Chronic long-term risk of low-level radiation exposure: Bridging the lay/expert divide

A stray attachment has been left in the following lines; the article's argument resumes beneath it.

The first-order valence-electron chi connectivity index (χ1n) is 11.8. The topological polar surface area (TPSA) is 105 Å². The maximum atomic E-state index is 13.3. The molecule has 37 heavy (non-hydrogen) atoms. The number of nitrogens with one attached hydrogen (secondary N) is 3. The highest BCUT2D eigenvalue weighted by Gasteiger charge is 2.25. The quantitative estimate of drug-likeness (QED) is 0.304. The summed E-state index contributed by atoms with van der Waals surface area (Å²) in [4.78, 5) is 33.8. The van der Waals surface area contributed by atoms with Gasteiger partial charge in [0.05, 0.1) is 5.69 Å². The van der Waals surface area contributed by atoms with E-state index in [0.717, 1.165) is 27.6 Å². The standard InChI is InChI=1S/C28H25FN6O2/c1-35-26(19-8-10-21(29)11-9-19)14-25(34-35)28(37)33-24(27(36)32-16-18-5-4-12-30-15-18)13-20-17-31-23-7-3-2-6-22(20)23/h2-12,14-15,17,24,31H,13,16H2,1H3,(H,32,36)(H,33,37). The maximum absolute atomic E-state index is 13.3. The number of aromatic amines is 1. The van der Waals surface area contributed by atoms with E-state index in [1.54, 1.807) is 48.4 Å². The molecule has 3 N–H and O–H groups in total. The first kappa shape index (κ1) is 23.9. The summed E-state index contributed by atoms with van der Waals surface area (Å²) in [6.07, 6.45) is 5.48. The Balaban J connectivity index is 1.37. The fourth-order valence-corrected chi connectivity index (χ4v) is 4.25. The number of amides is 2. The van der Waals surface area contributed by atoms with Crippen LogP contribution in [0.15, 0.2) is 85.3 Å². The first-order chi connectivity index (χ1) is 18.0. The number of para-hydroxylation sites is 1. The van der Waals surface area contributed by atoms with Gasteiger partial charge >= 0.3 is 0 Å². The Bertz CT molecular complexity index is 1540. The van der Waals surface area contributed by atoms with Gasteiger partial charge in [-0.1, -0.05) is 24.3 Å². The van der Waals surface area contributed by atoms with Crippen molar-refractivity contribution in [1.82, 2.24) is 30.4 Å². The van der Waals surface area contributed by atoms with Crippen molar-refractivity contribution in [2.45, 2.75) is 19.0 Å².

Abstract: The failure of experts and lay people to understand each other has been fueling conflict around the environmental clean-up of the many sites in the United States that are contaminated by the nuclear weapons program. This mutual distrust was exacerbated by the culture of secrecy surrounding the atomic weapons program during World War II, and later by the innate culture of bureaucracy in the federal agencies that have sprung up since then. A prime example of this problem can be found in the regulation of chronic long-term risk from low-level radiation exposure affecting communities in Missouri’s North St. Louis County. This case study illuminates this divide, and illustrates opportunities to close it.